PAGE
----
[This is a guest post from Kent Probst, at Long Healthy Life Blog, about the best therapeutic yoga poses to improve your health and wellbeing. He shares some great tips and information for anyone interested in reducing pain, increasing mobility and flexibility, reducing the risk of age-related disease, and improving overall health.]
You’re likely fully aware that yoga comes with an array of benefits that can help lead to a longer, healthier life. Compared to “traditional exercise,” yoga has been shown to be equally beneficial in improving physical and mental health (1).
But are some forms of yoga more beneficial than others?
When it comes to targeting specific ailments and issues, that could be the case.
Therapeutic yoga, as board-certified specialist in internal medicine and Yoga Journal medical editor Dr. Timothy McCall explains, is used to specifically target, or provide therapy for, the following health conditions or concerns:
Yoga naturally increases strength, flexibility, balance, immune function and overall psychological well being, while decreasing stress.
It can benefit those with a range of health concerns, many of which are actively worsened or otherwise influenced by poor immune function, high stress and other issues that therapeutic yoga can alleviate.
Generally, the casual yoga practitioner will look to yoga as a form of exercise intended to increase overall well-being.
They may not have a particular health concern or issue.
However, when someone turns to yoga for assistance alleviating a particular health concern or issue, that’s when “general” yoga becomes therapeutic yoga.
There’s no huge difference in the types of yoga poses used in therapeutic yoga; rather, therapeutic yoga practitioners can pull from all forms of yoga and a broad spectrum of yoga poses, to design a routine that best fits their needs.
Wondering how therapeutic yoga may be able to help alleviate your health concerns, leading to a longer, healthier life?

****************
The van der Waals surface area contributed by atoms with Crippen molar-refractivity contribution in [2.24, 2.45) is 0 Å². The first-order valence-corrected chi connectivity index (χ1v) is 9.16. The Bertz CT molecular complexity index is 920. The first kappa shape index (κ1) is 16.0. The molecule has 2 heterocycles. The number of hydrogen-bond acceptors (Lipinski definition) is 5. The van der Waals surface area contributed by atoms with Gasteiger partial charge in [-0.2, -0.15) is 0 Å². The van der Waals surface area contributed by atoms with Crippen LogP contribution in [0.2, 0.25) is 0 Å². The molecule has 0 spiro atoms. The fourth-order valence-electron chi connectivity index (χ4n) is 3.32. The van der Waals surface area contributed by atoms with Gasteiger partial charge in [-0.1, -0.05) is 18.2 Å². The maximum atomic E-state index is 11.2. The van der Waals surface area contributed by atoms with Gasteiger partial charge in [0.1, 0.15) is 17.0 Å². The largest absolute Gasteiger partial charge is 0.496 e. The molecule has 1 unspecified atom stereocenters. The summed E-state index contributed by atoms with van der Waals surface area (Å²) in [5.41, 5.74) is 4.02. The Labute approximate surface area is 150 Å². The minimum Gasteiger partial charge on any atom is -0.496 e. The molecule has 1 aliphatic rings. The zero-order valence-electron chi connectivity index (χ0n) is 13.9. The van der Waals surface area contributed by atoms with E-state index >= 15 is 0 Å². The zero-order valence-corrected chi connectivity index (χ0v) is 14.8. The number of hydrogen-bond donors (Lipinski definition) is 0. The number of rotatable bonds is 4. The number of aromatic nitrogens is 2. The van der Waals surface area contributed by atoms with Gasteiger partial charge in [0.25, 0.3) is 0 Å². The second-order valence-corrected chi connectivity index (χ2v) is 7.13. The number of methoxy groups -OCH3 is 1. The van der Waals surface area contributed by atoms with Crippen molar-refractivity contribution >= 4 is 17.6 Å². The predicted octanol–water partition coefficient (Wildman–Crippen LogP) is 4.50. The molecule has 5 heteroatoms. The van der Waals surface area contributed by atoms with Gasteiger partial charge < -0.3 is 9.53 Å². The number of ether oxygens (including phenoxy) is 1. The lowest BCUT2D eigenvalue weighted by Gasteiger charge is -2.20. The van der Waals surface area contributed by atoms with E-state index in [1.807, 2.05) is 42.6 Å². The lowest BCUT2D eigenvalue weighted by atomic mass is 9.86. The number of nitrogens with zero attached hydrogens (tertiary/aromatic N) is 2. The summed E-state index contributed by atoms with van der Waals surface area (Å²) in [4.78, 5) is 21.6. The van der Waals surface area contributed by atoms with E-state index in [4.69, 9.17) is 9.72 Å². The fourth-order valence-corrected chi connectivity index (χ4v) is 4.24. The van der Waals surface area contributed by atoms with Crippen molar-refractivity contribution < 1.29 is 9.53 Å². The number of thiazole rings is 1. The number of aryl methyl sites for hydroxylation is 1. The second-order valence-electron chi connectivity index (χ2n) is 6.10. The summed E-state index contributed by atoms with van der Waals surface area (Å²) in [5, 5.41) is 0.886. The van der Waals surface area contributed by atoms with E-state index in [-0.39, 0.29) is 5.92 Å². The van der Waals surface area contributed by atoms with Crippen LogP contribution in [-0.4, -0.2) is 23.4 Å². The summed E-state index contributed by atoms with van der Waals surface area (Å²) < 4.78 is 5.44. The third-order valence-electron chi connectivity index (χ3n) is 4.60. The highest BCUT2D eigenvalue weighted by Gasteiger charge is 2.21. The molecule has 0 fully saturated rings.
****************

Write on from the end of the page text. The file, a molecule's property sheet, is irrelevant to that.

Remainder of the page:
Here are 7 yoga poses that can be integrated into a therapeutic yoga routine, whatever your individual concerns or health goals.
The right yoga moves can increase strength and balance, and this is part of the reason why yoga is beneficial for those with rheumatoid arthritis (2).
This modified version of the side plank is suitable for nearly all beginner yoga practitioners, and can be integrated into any therapeutic yoga routine for increasing strength and balance.
Long-time yoga practitioners may scoff at the easiness of basic deep breathing yoga poses such as tadasana, but this pose can be extremely helpful for those looking to increase lung capacity and practice the deep breathing techniques of yoga that come in handy for many therapeutic yoga routines (including those targeting COPD) (3).
Of course, yoga’s benefits stretch far beyond physical health. Those looking to therapeutic yoga for easement of mental health issues such as depression may find success particularly within hatha yoga (4).
One of the most basic hatha yoga poses is the tree pose.
Hatha yoga has also been shown beneficial in improving relaxation and self-awareness in not only general practitioners, but also those suffering from life-changing traumatic injuries (5).
Another basic hatha yoga pose to try is the bridge pose.
Therapeutic yoga not only addresses negative health issues, though, such as chronic illness and stress. It also is used in more positive situations, to give practitioners a bit of boost — such as in increasing confidence in mothers approaching childbirth or in breastfeeding mothers (6).
Try poses like Warrior Pose I to increase your confidence.
While many studies on therapeutic yoga don’t narrow in on the specific benefits of particular poses and practices, some do, such as this study (7) that showed how the bee breath yoga practice can help to alleviate respiratory illnesses caused by air pollution.
Practicing “bee breath” can also help you alleviate stress and anxiety, no respiratory illnesses required.
Other studies (8) show how certain therapeutic yoga poses can be used as a safe form of pain relief, even for minor pains.
One such pose is cobra pose, used in one study for treating abdominal pain.
Whatever your health concerns, however you’re going about living your longest, healthiest life, incorporating therapeutic yoga into your wellness routine can help you not only meet your individual health goals, but also help you experience overall less stress and anxiety, as well as increased strength and balance.
And if you’re new to yoga and ready to start a regular yoga practice to improve your health, and build strength and flexibility, our Yoga Fat Loss Bible has everything you need to get started.
It’s a great solution for those looking to lose weight, get more flexible, and relieve aches and pains with a calm yoga practice.
It provides detailed instructions and beginner modifications for your practice + a 6-Week Workout Plan any beginner can start with!
Click here to read more about the Yoga Fat Loss Bible!
Always remember that the most difficult part of doing any exercise or yoga program is SHOWING UP.
Make sure to show up today and give your best to your therapeutic routine. You deserve it, and your body will thank you!
Kent Probst is a blogger at Long Healthy Life Blog.
A personal trainer, kinesiotherapist and bodybuilder, he holds a bachelor’s degree in kinesiology and a master’s degree in exercise science.